Justification in Law

The Truth. And its applications in law.

God hath made of one blood all nations of men to dwell on the earth in unity and blessedness.
—the first line of The Declaration of Rights, Both of the People and Chiefs (1839), regarded as the Hawaiian equivalent to England’s Magna Carta

Hawai’i was, by right and definition, an independent nation.  To understand the application of laws that obliges the U.S. and the countries of the world to observe the emergence of Hawaiian nationhood, there are points in fact and points in law that must be acknowledged first.

Major Events in the Political History of Hawai’i

On October 8, 1840, King Kamehameha III authorized the Hawaiian Kingdom Constitution, which described the sharing of governmental power between the monarch and the parliament.  This document marked Hawai’i’s departure from absolute monarchism.  The Constitution demonstrated the King’s commitment to domestic welfare and adherence to the law of nations.

In January of 1893, before Queen Lili’uokalani could institute a revised constitution with more democratic reforms (i.e., allowing all subjects the right to vote, as opposed to just male landowners), the lawful government of Hawai’i was overthrown in a coup d’etat devised by a group of wealthy landowners advocating annexation to the United States.  They were aided in this stroke of state by the U.S. foreign minister to Hawai’i and a detachment of U.S. Marines.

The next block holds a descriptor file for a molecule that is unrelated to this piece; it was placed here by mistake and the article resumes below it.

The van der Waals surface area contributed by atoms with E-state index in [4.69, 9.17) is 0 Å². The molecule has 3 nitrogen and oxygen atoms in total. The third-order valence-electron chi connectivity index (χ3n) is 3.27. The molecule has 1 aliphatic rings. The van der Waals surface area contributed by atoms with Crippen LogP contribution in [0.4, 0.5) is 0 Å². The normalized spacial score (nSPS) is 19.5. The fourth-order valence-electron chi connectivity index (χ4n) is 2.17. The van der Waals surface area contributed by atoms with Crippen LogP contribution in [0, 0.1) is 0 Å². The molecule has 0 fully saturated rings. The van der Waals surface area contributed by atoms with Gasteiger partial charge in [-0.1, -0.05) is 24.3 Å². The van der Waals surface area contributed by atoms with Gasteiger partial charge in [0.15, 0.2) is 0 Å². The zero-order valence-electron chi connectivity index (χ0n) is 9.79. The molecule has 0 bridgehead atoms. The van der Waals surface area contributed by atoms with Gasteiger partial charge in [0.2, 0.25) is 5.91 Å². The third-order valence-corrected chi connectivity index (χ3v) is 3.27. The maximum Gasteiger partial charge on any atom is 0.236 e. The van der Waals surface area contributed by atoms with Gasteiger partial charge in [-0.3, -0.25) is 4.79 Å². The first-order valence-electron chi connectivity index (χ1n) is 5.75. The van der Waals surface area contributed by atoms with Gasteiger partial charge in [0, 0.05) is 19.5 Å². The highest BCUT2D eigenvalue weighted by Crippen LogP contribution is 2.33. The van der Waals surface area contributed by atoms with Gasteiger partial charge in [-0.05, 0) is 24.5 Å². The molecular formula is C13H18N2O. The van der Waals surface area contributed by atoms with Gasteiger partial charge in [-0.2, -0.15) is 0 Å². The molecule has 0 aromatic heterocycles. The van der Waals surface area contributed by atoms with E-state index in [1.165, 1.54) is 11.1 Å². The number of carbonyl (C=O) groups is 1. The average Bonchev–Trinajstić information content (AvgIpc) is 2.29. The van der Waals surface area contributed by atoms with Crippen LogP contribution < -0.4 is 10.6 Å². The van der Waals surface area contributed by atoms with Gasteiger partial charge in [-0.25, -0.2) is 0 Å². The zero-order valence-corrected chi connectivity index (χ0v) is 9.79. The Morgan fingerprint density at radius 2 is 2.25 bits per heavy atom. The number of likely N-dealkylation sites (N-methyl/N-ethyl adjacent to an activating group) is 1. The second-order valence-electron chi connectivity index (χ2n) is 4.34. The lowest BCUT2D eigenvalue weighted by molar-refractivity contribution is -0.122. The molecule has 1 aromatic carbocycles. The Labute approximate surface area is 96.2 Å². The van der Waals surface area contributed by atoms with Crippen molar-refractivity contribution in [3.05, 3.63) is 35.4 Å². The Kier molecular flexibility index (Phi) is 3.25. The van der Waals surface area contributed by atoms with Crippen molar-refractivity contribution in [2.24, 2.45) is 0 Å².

Demanding remedy for this unlawful act, Queen Lili’uokalani sent her formal letter of protest to U.S. President Grover Cleveland.  While Cleveland did insist on the reinstatement of Hawai’i’s lawful government, the annexationists’ friends in the U.S. Congress waited for a president sympathic to their agenda.  They got their wish with the 1896 election of William McKinley.

The annexationists installed their government de facto, renamed the nation the Republic of Hawai’i, then conveyed the islands to the United States on August 12, 1898.  All Hawaiian subjects — both kanaka maoli (persons of aboriginal Hawaiian ancestry) and kanaka’e (those of foreign ethnicity) — were collectively naturalized as U.S. nationals on that day.

Elements of a Nation

There are four conditions to qualify as a nation: Territory, Population, Sovereignty, and Government.  These are accepted standards that are articulated in public international law. Before it was annexed to the United States, the Kingdom of Hawai’i fulfilled these qualifications.

Without a document from the lawful Hawaiian Government consenting to U.S. occupation, the cession of the Hawaiian Islands to the United States depended on the removal or obfuscation of these four conditions of nationhood.

GOVERNMENT was the first to be suspended: the monarch was removed and the parliament emptied.  This separated the citizenry from their elected representatives and impaired their ability to exercise their political authority—their SOVEREIGNTY.  The absence of a chief executive and a legislative body made it possible for the government of the annexationists to convey control of the islands to America, thereby reclassifying the entire Hawaiian POPULATION as U.S. nationals.